I still think of myself as a 24-year-old,” says Steve Zahn. “But I realise when I get on set that I’m a veteran, the old guy.” It’s a mistake that viewers are liable to make just as easily: to many, Zahn is still the fresh-faced young actor whose role in Reality Bites came to epitomise the Gen X slacker. Now 53, he still draws on that same easy-going charm onscreen, just with more world-weariness thrown in. “It was kind of nice before, when you were just in the moment, and everything was just a party,” he says. “It gets a little more complicated as you get older.”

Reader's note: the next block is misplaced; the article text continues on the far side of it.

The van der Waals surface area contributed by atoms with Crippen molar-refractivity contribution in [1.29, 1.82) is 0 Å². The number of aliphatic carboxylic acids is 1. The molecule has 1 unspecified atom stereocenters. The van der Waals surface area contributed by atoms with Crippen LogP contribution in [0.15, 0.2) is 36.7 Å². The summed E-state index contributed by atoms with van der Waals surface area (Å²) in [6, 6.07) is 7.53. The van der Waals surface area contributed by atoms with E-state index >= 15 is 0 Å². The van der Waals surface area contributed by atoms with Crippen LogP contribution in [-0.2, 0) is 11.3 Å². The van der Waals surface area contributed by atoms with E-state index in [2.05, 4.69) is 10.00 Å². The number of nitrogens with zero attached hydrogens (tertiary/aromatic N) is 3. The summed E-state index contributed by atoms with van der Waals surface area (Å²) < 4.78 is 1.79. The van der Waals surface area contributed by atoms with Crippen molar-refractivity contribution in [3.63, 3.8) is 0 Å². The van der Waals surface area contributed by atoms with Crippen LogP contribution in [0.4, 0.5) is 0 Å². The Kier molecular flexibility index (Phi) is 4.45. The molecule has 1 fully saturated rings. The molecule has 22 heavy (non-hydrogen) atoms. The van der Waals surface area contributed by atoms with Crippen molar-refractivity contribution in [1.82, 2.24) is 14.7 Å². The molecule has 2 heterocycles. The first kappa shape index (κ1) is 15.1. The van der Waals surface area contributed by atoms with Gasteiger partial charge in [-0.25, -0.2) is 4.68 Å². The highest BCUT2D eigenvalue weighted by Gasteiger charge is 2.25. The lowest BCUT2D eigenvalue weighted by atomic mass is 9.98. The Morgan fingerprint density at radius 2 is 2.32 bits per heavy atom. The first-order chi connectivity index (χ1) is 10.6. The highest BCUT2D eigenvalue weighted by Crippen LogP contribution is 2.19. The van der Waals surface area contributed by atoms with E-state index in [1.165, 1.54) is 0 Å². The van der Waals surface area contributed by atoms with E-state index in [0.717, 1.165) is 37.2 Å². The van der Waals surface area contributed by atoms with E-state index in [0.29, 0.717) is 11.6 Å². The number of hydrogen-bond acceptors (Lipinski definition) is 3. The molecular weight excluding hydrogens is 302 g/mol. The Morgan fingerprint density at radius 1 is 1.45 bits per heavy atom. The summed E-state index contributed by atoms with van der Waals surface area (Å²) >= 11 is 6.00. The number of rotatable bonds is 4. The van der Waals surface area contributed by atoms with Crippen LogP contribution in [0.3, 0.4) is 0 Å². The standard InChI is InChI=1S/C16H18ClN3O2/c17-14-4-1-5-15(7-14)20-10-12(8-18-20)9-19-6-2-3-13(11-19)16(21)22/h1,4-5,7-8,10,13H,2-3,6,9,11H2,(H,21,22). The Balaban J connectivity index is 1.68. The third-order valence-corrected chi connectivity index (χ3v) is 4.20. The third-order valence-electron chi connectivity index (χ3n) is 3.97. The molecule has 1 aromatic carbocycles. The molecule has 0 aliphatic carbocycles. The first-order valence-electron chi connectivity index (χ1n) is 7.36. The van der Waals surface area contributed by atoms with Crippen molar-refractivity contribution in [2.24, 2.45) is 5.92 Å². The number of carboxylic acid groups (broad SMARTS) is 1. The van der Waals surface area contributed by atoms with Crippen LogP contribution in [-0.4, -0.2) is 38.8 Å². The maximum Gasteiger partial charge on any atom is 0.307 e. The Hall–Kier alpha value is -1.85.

Zahn speaks to me, somewhat incongruously, from one of his grown children’s vacant bedrooms, a picture of the Grinch hanging on the wall behind his head. He lives with his family on a 360-acre Kentucky horse farm, a circumstance that has insulated him from some of the worst realities of the pandemic (“It’s been like living in 1870,” he jokes). His background in farming – being an all-round “outdoors guy” – proved particularly useful when it came to filming the forthcoming independent film Cowboys. Zahn plays Troy, the father of a young transgender boy called Joe (Sasha Knight). Frustrated by his separated wife’s (Jillian Bell) refusal to accept their son’s identity, Troy takes Joe off into the American wilderness as a police detective (Ann Dowd) follows in hot pursuit.